What makes companies successful at innovation? That is the question that people from companies who are striving to be always ask. You can read many books and indeed blogs posts that give you an array of answers. The fact is that companies who are successful at innovation do a great many things to achieve that status. In doing so they become mature at innovation. The rest are hopefully on the path to maturity pulling together the many threads to create this success.
The good thing is that most companies and pioneers share their formulas. Some of these can be copied, others need tweaking to fit but it is quite fascinating that whilst the innovations themselves may hide the “secret sauce”, the “how” is often openly shared. So why is it so god darn hard for the rest to innovate if these pioneers are so openly sharing? Well there are many reasons and perhaps there are no silver bullets but there is one I’m beginning to believe that we need and no successful company has managed to achieve their accomplishments without and that is the “Innovation Linebacker”
The designation should not be confused with the CIO (Chief Innovation Officer) or any innovation title, senior or creative in origin. This is not about titles its about attitude and intent – its about fame and legacy – its about kicking ass to be successful at innovation. I’ve met faux or cosmetic CIO’s, they are a tick box and mainly a mouthpiece to placate owners/shareholders. They do not look or act in any way shape or form as an Innovation Linebacker. Innovation Linebackers are people of principle and action. They have real goals and targets, which they share and achieve. They do not conform to the politics of not rocking the boat or the inertia of a lethargic company culture; they strive to realise its potential, inspire and drive its ambition. They pull people together and create high performing innovation teams. They build and drive the innovation engine and tackle head-on those who are not on-board and want an easy corporate life.
But do Innovation Line-Bakers need to be the CIO? I have met Innovation Linebackers in lower positions but they are limited in being successful within their area. However their fate is predictable; if they are not promoted to be the CIO or look to recruit a CIO as part of their plan their lot becomes one of frustration and realisation of what could be as they are unable to transfer their success and vision to the wider company and they remain in their areas or breakout by transferring to a company with bigger innovation ambitions or leave to coach future Innovation Linebackers.
So if a company stands any chance of being successful at leveraging innovation as a formulae for corporate-wide growth then the Innovation Linebacker needs to be the CIO, anyone less and politics takes over – and politics trumps strategy. It is important to also note that the CEO equally needs to be a driver or they too could politically trump the CIO. We have all seen it in our favourite football teams when the manager falls out with the captain, and a once winning team looses form.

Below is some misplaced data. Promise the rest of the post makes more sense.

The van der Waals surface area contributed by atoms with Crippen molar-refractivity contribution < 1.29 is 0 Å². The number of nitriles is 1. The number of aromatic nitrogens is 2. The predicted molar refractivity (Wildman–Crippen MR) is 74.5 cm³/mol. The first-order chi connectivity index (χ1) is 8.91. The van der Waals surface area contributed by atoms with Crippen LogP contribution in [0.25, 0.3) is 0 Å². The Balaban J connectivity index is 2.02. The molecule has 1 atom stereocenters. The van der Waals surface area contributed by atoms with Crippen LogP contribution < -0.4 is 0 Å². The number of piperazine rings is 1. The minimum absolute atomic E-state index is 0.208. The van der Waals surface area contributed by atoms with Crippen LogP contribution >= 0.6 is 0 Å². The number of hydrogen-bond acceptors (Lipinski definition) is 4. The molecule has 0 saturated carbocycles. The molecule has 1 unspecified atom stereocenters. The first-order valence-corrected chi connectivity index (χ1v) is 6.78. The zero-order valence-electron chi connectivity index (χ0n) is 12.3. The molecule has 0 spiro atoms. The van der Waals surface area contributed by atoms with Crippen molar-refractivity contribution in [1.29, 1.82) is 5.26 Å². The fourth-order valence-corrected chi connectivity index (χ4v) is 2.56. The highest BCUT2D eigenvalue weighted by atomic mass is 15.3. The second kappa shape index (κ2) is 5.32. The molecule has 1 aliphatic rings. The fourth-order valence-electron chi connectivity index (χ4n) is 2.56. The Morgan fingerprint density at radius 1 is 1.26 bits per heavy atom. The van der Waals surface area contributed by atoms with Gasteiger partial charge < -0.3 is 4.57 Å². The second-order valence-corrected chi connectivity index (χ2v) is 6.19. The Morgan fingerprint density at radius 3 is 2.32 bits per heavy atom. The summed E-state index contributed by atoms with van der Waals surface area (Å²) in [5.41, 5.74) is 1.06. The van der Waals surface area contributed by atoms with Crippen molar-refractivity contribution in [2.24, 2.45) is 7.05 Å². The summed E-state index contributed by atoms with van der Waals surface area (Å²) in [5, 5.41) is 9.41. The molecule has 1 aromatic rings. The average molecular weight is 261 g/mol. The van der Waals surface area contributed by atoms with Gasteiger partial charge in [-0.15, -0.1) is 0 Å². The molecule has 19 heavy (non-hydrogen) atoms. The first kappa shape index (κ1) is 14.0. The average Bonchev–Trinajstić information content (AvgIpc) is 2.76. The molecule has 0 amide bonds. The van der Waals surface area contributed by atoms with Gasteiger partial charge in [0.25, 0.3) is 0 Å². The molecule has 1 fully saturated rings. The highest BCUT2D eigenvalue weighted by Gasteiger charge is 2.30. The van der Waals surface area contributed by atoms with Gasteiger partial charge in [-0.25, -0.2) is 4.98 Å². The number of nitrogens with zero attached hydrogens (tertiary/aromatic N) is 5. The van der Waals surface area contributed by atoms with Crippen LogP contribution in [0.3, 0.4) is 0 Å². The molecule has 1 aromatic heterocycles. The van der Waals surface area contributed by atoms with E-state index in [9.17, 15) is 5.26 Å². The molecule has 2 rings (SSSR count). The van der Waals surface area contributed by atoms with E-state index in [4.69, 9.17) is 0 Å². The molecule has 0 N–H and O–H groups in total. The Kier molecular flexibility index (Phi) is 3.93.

So where do we find these Innovation Linebackers? Where are these CIO’s with the body armour to whip companies with ambitions of growth driven by innovation? There are two main sources. Firstly, they already exist within these companies. If they are not already doing this role within a part of the company they have probably led the transformation of one or more areas successfully and have a reputation of not only being a deliver of timely results but someone who understands the bigger picture. They have all the right ingredients to be the CIO, plus they have the added advantage of already understanding the business intimately. The alternative source of course is to hire those who have already undertaken that role elsewhere. They can bring a ready-made Innovation Playbook but it will need adjusting to the new company.
And if you think I have done the analogy to death there’s one more thing to consider. Top Innovation Linebackers are now commanding huge “transfer fees”. Look at all the recent movement from some of the most admired innovative companies, who’s fame and results has been built on innovation such as Marissa Mayer. This is a huge signal that innovation is a key growth driver. It’s no longer a nice to have; it’s not something to tinker with at the edges. For it to be successful and drive growth it has to be at the core and supported unequivocally at the C-level. Companies want this so bad they are now hiring the best Innovation Linebackers and promoting their internal “hotshots” to join the C-Suite.
So welcome to a new innovation game and bring your body armour with you – things are going to get rough as these Innovation Linebackers, like Terry Tate below, tackle corporate inertia and turn their teams into successful innovators who disrupt competitors and drive new revenue streams of growth.